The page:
Monday, November 26, 2012

What's Up With Wheels?

My goal with this blog is to spread some of the knowledge I've acquired the past few years to all levels of skaters.  The first series of posts will cover the basics of gear, which may be a review for more advanced skaters, but after we make our way through the basics, I can focus more on specific product and in-depth reviews.  

I looked for a good picture of wheels in action and found this nice memory from the final tournament bout of last season.  As you can see, Blitzkrieg Baker (only ass is pictured) and I (orange helmet) turned into a centaur-like animal in order to engulf Salmon Ella with our massive booties.  

It looks like everyone is wearing Heartless wheels, which work amazingly well on the surface in the Dena'ina Center.  This post will cover many things about wheels and hopefully, after you have read it, you will be a little more knowledgeable or at least a little refreshed.

Now, onto wheels!
Juke, Poison, Fugitive, Interceptor, Sugar, Heartless, Radar…there are so many wheels to choose from it can get overwhelming.  But before we look at different manufacturers or specific wheels they offer, let's first go over the anatomy of a roller skate wheel.

Anatomy of a Wheel
Looking at this cross section of the Adonis wheel, we can see the outer layer (blue in this case) which is made from polyurethane of different durometers (hardnesses).  These hardnesses are represented by a number followed by an "A", such as 92A, or 86A.  Some wheels will designate their hardness as "hybrid" or "outdoor" which usually have hardnesses of around 84A and 78A, respectively.  The higher the durometer, the harder the wheel will be.

The hub (white in this photo) holds the polyurethane in place and provides a place for the bearing to sit.  Hubs have some variation, with some having a solid core, others having a hollow core, and some having an aluminum core.  These different cores allow for different weights, speeds, traction, and grip.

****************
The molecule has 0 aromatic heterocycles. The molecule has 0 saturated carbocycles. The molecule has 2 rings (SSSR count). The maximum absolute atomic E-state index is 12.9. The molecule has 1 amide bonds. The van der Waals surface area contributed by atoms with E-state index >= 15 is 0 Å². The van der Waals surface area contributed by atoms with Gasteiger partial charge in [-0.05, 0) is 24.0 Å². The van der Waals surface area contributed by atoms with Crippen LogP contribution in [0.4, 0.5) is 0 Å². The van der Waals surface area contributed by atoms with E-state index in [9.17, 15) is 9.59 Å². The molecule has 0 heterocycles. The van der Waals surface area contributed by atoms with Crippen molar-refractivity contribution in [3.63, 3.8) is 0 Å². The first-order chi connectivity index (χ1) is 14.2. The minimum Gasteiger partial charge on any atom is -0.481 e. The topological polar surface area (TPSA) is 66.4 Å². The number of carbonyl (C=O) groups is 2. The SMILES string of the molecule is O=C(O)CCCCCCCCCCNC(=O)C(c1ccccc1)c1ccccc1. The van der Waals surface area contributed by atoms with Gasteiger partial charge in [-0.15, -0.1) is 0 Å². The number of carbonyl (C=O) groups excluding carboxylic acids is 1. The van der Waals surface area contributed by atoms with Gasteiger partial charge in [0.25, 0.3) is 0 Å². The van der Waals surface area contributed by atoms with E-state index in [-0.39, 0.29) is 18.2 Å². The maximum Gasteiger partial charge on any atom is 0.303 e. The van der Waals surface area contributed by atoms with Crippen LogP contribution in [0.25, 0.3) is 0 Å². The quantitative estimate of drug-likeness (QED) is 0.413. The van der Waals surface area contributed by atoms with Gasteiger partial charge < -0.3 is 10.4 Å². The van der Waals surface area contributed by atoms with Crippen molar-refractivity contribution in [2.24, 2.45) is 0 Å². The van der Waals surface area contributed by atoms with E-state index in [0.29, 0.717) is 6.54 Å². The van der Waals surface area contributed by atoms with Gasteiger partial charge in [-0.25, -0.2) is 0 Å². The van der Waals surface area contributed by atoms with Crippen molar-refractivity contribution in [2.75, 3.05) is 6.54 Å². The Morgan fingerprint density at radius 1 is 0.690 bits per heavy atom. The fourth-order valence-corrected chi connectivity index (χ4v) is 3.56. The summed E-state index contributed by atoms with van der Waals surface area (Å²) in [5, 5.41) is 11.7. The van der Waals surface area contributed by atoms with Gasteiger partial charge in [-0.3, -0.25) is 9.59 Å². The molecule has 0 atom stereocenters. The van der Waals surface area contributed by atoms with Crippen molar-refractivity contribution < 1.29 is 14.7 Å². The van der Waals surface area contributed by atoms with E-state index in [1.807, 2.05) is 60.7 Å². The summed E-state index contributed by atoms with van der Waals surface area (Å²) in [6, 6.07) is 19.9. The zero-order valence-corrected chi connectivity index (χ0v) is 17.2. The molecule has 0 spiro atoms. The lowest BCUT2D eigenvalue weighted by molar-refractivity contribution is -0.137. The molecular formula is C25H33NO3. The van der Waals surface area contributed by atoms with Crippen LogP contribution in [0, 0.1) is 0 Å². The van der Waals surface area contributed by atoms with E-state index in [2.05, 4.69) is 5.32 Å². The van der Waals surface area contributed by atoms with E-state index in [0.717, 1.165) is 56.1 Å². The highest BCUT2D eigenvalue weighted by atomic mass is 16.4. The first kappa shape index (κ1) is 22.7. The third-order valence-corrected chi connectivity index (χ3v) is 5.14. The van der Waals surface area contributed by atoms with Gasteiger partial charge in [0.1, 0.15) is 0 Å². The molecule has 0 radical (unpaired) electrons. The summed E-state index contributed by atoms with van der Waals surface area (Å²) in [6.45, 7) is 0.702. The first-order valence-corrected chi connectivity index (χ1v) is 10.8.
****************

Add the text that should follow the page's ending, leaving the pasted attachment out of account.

Next comes the bearings, which we could go on and on about, but we won't because they will have their own post later on...but we can go over a few basics while we are on the topic.  Each wheel takes 2 bearings.  The bearings can have 6, 7, or 8 ball bearings within them, but 7 is standard.  In this image, there is a bearing spacer between the two bearings.  Bearing spacers help to keep the bearings working correctly and I've noticed a huge difference in my speed since I started using them.  There seems to be a divide amongst skaters about whether these are needed or not, but instead of listening to a bunch of differing opinions, why not try some and see what you think?  2N1 Skate Shoppe has some bearing spacers for $4 a set, plus bearing washers for $5 a set (I recommend using both to get the most out of your bearings).

Wheel Sizing and Grooves
Now that we have dissected a wheel and looked at its innards, let's take a look of some of the wheel's outer characteristics.  Standard wheels are about 40mm wide and 62mm in height. These wheels become clunky for many skaters, so often they turn to lower and/or thinner wheels, such as the Atom Lowboy Slim which are 62mm high and 38mm wide or the GRN MNSTR Heartless wheels which are 62mm high and 35mm wide (one of the skinniest wheels on the market).  The Adonis Micro Wheels are the lowest and skinniest wheels I've seen on the market at 50mm high and 32mm wide.  I will do product reviews on these wheels for a later blog, but if you have any questions on any of these wheels, or anything else, please feel free to send me an e-mail at

On the surface of most indoor wheels, you will see grooves running along the circumference of the wheel.  These grooves help to grip to surfaces and you can get your wheels regrooved once they have worn out to make your wheels better than new.  It is much cheaper to get a set of wheels regrooved than purchase a whole new set.  

Choosing Your Wheels
What are the factors that go into choosing a set of wheels?  Well, your skating level is definitely a factor.  If you are just starting to skate and are having trouble staying upright, you probably want to start out with some fairly sticky and wide wheels.  Check out some Atom Poison wheels for great grip and stability.

At the point where you feel like you are skating through peanut butter?  Time to think of some harder or thinner wheels.  You may also want to switch to some harder and/or skinnier wheels if you experience shin splints, which can be caused from your muscles having to work too hardSure Grip Zombie wheels are also popular because they come in 3 sizes and 3 harnesses for a total of 9 different combinations to choose from. Coupled with their anodized aluminum hubs, they have quickly become a popular new wheel!